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    ABSTRACT: Introduction. – Natural killer cells are cytotoxic lymphocytes of innate immunity. These last ten years our knowledge about the mechanisms that regulates NK cell function has greatly improved. Our purpose is to present a review of these new acquisitions and their potential implications in human disease.Current knowledge and key points. – NK cell function is regulated by a repertoire of NK cell receptors and is diversified by recognition of MHC class I by a multigenic and mutiallelic family of NK receptors. Analysis of NK cell repertoire has been used to investigate features that characterize NK cells in pathological situations. Apart from their direct cytotoxic potential to eliminate target cells, recently identification of mechanisms that control NK cell mediated cytokine production and cross talk with dendritic cells emphasize the role of NK cells in the regulation of acquired immune response.Future prospects and projects. – These findings have lead to a better knowledge of the importance of the NK cells in several human diseases. It has been shown that NK cells are actors of the immunosurveillance of tumoral and infectious challenges. Allo or auto reactivity of the NK cell compartment have also been suggested in autoimmune diseases, infertility or foetal loss and transplantation. Ongoing research on NK cells in the fields of human diseases is increasing and will clarify the utility of the evaluation of the NK cell compartment and their receptors in clinical practice.
    La Revue de Médecine Interne 06/2006; 27(6):465-472. DOI:10.1016/j.revmed.2005.10.022 · 1.32 Impact Factor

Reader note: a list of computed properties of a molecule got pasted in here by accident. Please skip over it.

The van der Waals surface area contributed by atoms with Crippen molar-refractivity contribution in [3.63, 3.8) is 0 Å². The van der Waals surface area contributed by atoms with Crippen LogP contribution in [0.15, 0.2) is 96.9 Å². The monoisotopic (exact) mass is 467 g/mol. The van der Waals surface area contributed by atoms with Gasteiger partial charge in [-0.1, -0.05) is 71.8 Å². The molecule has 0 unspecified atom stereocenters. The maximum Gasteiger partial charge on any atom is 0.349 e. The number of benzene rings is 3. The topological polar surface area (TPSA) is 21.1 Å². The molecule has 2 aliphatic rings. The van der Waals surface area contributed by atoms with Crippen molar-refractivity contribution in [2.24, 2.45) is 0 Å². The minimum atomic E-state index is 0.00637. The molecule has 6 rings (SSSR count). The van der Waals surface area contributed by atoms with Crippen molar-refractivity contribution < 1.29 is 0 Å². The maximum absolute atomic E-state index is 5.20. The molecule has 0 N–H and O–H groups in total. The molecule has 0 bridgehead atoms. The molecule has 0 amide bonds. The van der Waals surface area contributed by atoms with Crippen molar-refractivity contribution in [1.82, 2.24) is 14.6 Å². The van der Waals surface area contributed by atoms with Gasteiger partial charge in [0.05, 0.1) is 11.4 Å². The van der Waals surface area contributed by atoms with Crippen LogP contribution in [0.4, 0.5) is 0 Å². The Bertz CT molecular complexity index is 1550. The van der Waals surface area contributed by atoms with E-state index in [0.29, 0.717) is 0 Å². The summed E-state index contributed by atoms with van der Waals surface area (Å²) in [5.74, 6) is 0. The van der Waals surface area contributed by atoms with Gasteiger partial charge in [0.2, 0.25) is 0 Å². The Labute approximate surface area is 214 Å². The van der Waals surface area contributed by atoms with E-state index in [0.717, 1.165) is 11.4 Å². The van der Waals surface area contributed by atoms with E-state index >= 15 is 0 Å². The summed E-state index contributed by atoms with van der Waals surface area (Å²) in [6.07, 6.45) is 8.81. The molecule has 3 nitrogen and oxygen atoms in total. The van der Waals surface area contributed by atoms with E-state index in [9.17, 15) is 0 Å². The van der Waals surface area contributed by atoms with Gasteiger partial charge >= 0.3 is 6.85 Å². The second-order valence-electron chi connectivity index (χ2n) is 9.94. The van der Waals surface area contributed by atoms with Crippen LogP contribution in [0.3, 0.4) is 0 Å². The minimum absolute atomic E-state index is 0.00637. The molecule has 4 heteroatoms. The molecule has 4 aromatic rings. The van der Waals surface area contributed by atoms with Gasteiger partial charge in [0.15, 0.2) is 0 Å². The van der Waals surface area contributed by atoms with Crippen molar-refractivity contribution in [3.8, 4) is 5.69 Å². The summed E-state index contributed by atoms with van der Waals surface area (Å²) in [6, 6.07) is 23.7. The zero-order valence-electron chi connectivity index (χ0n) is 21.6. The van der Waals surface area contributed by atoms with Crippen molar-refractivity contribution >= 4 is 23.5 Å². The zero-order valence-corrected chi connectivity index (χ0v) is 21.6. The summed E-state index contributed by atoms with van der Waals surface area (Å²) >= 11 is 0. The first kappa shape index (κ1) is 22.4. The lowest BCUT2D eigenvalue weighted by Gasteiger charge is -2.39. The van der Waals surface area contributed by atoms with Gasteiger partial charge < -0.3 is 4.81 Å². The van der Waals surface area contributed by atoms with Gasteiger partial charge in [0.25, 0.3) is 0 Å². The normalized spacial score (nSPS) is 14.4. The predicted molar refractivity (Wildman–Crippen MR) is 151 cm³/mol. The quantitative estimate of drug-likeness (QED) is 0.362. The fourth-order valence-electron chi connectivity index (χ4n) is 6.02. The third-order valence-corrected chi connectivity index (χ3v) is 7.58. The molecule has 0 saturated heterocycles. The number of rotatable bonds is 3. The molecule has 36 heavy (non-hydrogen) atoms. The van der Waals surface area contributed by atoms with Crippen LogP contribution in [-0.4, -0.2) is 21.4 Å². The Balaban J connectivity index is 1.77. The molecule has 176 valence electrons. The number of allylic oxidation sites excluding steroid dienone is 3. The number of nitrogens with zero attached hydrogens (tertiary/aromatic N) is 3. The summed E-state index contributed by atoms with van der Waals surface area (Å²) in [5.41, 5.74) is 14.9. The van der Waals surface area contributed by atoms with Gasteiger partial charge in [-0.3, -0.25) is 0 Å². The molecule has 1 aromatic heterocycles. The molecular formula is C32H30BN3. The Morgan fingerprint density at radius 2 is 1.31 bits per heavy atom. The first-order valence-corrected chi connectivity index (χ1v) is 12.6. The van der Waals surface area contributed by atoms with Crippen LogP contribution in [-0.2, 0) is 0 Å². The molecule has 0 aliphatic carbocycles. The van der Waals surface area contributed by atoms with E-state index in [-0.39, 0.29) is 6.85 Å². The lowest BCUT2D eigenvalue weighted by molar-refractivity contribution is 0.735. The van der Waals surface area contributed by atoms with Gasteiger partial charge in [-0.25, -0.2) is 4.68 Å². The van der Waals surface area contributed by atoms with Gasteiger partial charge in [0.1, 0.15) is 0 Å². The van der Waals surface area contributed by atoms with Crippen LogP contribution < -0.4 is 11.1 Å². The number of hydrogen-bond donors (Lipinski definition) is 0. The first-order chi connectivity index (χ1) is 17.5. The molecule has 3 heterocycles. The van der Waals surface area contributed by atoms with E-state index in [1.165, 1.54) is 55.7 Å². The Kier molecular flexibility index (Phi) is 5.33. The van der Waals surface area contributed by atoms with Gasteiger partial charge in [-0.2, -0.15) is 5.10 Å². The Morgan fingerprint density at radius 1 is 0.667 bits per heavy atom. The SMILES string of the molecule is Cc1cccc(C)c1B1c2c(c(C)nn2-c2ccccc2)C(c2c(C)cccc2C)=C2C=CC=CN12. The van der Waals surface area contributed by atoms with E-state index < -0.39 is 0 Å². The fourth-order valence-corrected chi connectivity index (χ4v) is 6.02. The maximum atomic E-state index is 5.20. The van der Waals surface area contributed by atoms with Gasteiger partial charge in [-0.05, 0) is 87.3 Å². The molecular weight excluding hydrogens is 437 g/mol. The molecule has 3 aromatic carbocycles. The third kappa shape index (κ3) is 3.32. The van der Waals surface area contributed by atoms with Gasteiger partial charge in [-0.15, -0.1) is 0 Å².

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    ABSTRACT: The Proceedings of the 7th Human Leukocyte Differen- tiation Antigen (HLDA) Workshop are about to be pub- lished, detailing more than 80 new CD specificities. The next Workshop, planned for 2004, will continue this process, and a number of candidate CD molecules in the literature, identified by antibody production or gene cloning, are listed in this update. The tradition of HLDA Workshops The process of categorizing the antigenic molecules and epitopes associated with human white cells, via the collaborative study of monoclonal antibodies, dates back to the early 1980s, when the first HLDA Workshop was held in Paris, France. This initial meet- ing listed only fifteen agreed molecular entities, but it created an internationally agreed basis for the nomenclature of leukocyte molecules (the CD scheme), and also provided a forum for report- ing studies on their function and practical relevance. A further six HLDA meetings have been held since the first Paris meeting. The most recent of these ("HLDA7") took place in 2000 in Harrogate, U.K., and the proceedings of the meeting will be published this year (Leucocyte Typing VII, Oxford University Press). The aims and approaches of the 7th HLDA Workshop The limitations of "blind" antibody screening